McLin leads talented young Trojans

Sophomore sprinter is a winner, on and off the track

Wauwatosa West sophomore Azya McLin has been called a “flat-out superstar” by her coach Jack LoPresti.

Wauwatosa West sophomore Azya McLin has been called a “flat-out superstar” by her coach Jack LoPresti. Photo By Peter Zuzga

April 22, 2014

Wauwatosa West sophomore track star Azya McLin has been successful since the first race she ran.

"I was 10-years old, and I had a track unit in my gym class at Underwood Elementary," McLin recalled. "I set a record in the 40-yard dash and it still stands today.

"My teacher emailed my parents and said I should get involved in AAU track with the Mustangs Track Club — and I've been running with them since I was 10 years old. I owe a lot to coach Ray Hale. He got me ready for high school track."

Since track was new to McLin, it was her Mustangs teammates that sold her on the sport.

"I never saw myself running track because it was new to me," she said. "When I first joined the team, everyone welcomed me in. They made it really fun for me."

McLin credits the Mustangs' Dezerea Bryant, who went on to earn All-American honors at Clemson and then Kentucky, with helping her adjust to her new sport.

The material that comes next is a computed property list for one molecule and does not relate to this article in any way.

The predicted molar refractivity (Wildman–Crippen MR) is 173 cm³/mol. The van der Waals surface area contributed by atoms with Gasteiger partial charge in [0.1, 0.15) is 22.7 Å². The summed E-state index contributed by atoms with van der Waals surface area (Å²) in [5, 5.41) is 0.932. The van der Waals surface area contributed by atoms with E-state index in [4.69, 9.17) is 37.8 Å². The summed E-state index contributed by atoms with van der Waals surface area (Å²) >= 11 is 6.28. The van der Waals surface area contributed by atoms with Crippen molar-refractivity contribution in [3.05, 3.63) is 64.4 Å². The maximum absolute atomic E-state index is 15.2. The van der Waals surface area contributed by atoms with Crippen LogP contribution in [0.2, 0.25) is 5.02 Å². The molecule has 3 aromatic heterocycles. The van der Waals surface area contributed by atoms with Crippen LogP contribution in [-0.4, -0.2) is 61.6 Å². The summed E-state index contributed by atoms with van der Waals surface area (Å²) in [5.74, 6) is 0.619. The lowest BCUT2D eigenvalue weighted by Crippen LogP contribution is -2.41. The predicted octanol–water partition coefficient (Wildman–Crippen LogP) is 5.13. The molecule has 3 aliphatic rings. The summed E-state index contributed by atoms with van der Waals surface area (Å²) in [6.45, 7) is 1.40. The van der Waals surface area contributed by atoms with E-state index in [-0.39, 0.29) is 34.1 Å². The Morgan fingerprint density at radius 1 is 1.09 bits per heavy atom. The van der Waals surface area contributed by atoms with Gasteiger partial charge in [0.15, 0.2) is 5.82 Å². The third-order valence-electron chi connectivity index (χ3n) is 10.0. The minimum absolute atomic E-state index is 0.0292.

"I get a lot of inspiration from Dezerea Bryant, who took me under her wings on the Mustangs and still holds the state record in the 100 and 200," McLin said.

The versatile McLin competes in the 55-meter dash, the 100, 200 and 400 in the individual events. She also anchors the 4x100-meter and the 4x200 relay teams.

Brianna Jury and Jason Hood coach the events that McLin competes in.

"Both of us find it exciting and thrilling to work with someone with the raw talent that she has," Jury said. "Knowing that she is going to work hard if we can take her down that path. She is on the honor roll in multiple events. It's absolutely incredible."

Hood had an interesting perspective trying to improve such a talented athlete.

"It's a lot different to have someone that good and see potential in them; you don't want to mess it up," he laughed. "It's a lot more pressure on you as a coach, though.

"A lot of girls are 30-second runners and you make them 28-second runners. It makes you feel good. but when you have a 26-second runner and you want to make her 25 or 24, it's a little tougher."

McLin talked about her approach in an individual event.

"Put my music on and get focused for what I have to do," she said. "Before every event, I pray before I'm getting into my blocks. That's a big deal for me. Praying before each race. That's how I go about it.

"I have a goal for each race. I get a PR (personal record) time in head, and I want to achieve that."

Hood and Jury have to watch McLin closely; because of her high standards, sometimes she is too hard on herself.

"She may get frustrated, but she is willing to talk with us, listen to us," Jury said. "If she gets frustrated with a start, she wants to work on the blocks before the next one. She is hungry to do better on the next race. That's one of things that makes her excel."